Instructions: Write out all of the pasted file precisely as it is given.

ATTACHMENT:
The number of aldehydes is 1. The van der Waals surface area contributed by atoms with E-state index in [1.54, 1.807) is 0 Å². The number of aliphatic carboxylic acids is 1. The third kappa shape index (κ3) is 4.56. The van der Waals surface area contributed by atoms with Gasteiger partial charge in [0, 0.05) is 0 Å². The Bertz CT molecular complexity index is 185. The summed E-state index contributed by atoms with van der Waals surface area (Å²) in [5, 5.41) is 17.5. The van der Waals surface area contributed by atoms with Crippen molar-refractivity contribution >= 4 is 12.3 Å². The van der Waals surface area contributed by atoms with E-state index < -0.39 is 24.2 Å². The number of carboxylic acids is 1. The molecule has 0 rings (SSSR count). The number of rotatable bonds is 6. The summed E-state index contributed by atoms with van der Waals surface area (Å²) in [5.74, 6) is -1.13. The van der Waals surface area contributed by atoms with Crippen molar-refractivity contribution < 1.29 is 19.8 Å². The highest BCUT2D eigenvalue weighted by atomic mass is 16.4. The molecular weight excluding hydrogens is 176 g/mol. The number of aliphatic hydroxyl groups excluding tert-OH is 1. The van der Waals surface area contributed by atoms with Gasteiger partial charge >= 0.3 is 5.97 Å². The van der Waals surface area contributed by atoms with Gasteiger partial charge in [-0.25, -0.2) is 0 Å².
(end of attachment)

The number of aldehydes is 1. The van der Waals surface area contributed by atoms with E-state index in [1.54, 1.807) is 0 Å². The number of aliphatic carboxylic acids is 1. The third kappa shape index (κ3) is 4.56. The van der Waals surface area contributed by atoms with Gasteiger partial charge in [0, 0.05) is 0 Å². The Bertz CT molecular complexity index is 185. The summed E-state index contributed by atoms with van der Waals surface area (Å²) in [5, 5.41) is 17.5. The van der Waals surface area contributed by atoms with Crippen molar-refractivity contribution >= 4 is 12.3 Å². The van der Waals surface area contributed by atoms with E-state index < -0.39 is 24.2 Å². The number of carboxylic acids is 1. The molecule has 0 rings (SSSR count). The number of rotatable bonds is 6. The summed E-state index contributed by atoms with van der Waals surface area (Å²) in [5.74, 6) is -1.13. The van der Waals surface area contributed by atoms with Crippen molar-refractivity contribution < 1.29 is 19.8 Å². The highest BCUT2D eigenvalue weighted by atomic mass is 16.4. The molecular weight excluding hydrogens is 176 g/mol. The number of aliphatic hydroxyl groups excluding tert-OH is 1. The van der Waals surface area contributed by atoms with Gasteiger partial charge >= 0.3 is 5.97 Å². The van der Waals surface area contributed by atoms with Gasteiger partial charge in [-0.25, -0.2) is 0 Å².